The Man Who Invented Motion Pictures: A True Tale of Obsession, Murder, and the Movies
“Part detective story and part scientific journal, Fischer’s narrative will appeal to true crime afficionados, history buffs, movie fans, and engineers—what other book can claim that audience?—as it presents a possible alternate history . . .”
Did Thomas Edison really invent the motion picture camera, or was it Louis LePrince? That question begs two others: What caused LePrince’s mysterious disappearance in 1890 and what, if anything, did Edison have to do with it? These questions are fraught with mystery and, even after Paul Fischer’s new book, remain frustratingly unanswered.
In The Man Who Invented Motion Pictures: A True Tale of Obsession, Murder, and the Movies, Fischer looks for answers to those questions premised upon the claim of LePrince’s widow, Lizzie, that Edison killed her husband, hid the body, and stole his patent. Part detective story and part scientific journal, Fischer’s narrative will appeal to true crime afficionados, history buffs, movie fans, and engineers—what other book can claim that audience?—as it presents a possible alternate history to that which is commonly accepted.
Although Louis LePrince may have gotten a jump on Edison in the late 19th century when it came to developing the technology for motion pictures, the next step was to patent his creation. That required him to place his trust in the hands of patent agents, which well might have been his downfall.
As Fischer tells us, forebodingly: “A competent lawyer with the resources to research patent history (so as to preempt any objections on the basis of preexisting inventions) and the skill to draft clear, precise applications, was a necessity. One you could trust not to steal your idea was even better.”
For this task, LePrince turned to a well-known patent agency, Munn & Co. Nevertheless, due to the innovative nature of his invention, he suffered multiple rejections of his patent applications from skeptical examiners before finally being accepted in 1888. As one examiner told him, “Good thing for you we’re not still living in the age of [superstition and] witchcraft.”
And then in 1890, LePrince mysteriously disappeared without a trace.
While LePrince had battled for acceptance of his innovations, Thomas Edison had less difficulty with a similar concept, likely preceded by his reputation. When Edison presented his “kinetograph” in 1891, Lizzie LePrince first read about it on the front page of the New York Sun. The description of the machine matched in minute detail her husband’s work.
Edison had filed his first “caveat” (a form of prepatent) in 1888, but for Lizzie, it was too much of a coincidence that he filed his final caveat just a few weeks after Louis’s disappearance. “It was my husband’s invention of moving pictures,” she later wrote in an unpublished work.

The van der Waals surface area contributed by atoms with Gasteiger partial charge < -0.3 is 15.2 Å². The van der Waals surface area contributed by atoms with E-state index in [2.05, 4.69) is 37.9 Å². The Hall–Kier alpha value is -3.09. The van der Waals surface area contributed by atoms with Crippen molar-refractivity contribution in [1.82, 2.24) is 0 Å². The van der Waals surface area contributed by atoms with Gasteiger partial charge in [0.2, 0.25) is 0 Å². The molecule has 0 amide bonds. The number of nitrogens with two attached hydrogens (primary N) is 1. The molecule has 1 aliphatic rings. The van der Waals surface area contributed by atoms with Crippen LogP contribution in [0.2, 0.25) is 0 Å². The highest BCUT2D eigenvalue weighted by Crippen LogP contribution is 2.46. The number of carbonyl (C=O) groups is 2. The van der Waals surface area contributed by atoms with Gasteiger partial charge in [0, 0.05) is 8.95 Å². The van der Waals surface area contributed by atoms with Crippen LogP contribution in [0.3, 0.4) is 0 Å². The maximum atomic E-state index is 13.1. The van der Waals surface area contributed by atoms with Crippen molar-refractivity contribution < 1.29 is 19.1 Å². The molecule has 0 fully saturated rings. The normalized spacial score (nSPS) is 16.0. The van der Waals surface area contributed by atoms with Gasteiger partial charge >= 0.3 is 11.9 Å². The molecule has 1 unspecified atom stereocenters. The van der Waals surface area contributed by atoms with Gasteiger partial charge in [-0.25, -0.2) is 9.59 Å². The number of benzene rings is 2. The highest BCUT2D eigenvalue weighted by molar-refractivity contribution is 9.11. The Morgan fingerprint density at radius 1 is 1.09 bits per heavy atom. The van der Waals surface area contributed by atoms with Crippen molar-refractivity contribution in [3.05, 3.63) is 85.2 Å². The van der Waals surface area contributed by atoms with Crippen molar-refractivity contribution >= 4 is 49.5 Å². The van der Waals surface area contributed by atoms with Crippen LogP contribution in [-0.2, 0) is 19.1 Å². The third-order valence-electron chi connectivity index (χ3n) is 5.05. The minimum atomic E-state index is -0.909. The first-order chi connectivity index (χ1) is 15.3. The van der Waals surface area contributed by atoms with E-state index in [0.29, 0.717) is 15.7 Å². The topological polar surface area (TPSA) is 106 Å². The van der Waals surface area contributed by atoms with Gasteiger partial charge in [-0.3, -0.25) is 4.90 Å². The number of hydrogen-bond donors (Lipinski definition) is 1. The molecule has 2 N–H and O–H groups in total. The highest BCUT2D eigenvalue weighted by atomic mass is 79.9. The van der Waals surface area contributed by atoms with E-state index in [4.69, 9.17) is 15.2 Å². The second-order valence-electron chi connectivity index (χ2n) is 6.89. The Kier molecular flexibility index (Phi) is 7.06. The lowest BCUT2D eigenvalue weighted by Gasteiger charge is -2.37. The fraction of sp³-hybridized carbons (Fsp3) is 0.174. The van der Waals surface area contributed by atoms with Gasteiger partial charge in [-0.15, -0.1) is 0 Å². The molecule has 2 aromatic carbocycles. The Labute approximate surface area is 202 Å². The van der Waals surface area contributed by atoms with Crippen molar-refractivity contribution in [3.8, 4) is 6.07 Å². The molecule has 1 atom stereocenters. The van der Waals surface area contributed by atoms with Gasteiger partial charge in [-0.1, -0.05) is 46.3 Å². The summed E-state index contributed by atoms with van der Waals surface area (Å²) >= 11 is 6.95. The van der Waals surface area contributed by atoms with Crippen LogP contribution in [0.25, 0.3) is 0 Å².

Besides, as the author notes, it was widely known that Edison’s genius wasn’t in original thought. “Edison worked best when he identified existing innovations and improved on them, and in truth his original ideas were rare.” Circumstantial evidence, perhaps, to support Lizzie’s claim.
But Lizzie was unable to establish anything more than allegations, circumstances, and coincidences of timing to back up her claim. Her husband had been granted a patent in 1888, but because he had simply vanished, rights to his patent would not vest in her until seven years after his disappearance, when by law he could be officially declared dead. Thus, during the critical intervening period, she was unable to challenge Edison’s invention as an alleged infringement.
“That all changed when Edison—of all people—inadvertently threw out the rope with which she might hang him.” When Edison’s patent was formally granted in 1897, it was made retroactive to 1888, when he filed his first caveat. He then went after his competitors on the East Coast who were pursuing similar inventions, suing them all for infringement. But one of those competitors, American Mutoscope, brought Lizzie LePrince into the matter.
With her husband now declared officially dead, Lizzie controlled his patent, which was the only motion picture patent that preceded Edison’s claim. American Mutoscope asserted that Edison’s work infringed on LePrince’s and, if that could be proven, it would mean that he did not legally own the invention that he had infringed. It followed then that he could not sue others for infringing that which he did not own.
American Mutoscope even agreed to pay all expenses and legal fees for Lizzie to testify at the infringement hearing to establish her rights in her husband’s patent. Maybe she would finally get satisfaction in at least knowing that Louis’s claim trumped that of the great Thomas Edison. Or would she?
This all leads back to one of the original questions that started this review: What happened to Louis LePrince? Lizzie pinned everything on Thomas Edison, but the reader is left with nothing more than her supposition based upon coincidence and little fact. The author posits additional possibilities, but none of them are satisfactorily resolved.
The open ending raises yet another unanswered question: What might LePrince have been capable of had he been around to continue his work? As the author concludes: “The identity of the killer, like the role he might have gone on to have in shaping cinema history, will never be known with certainty.”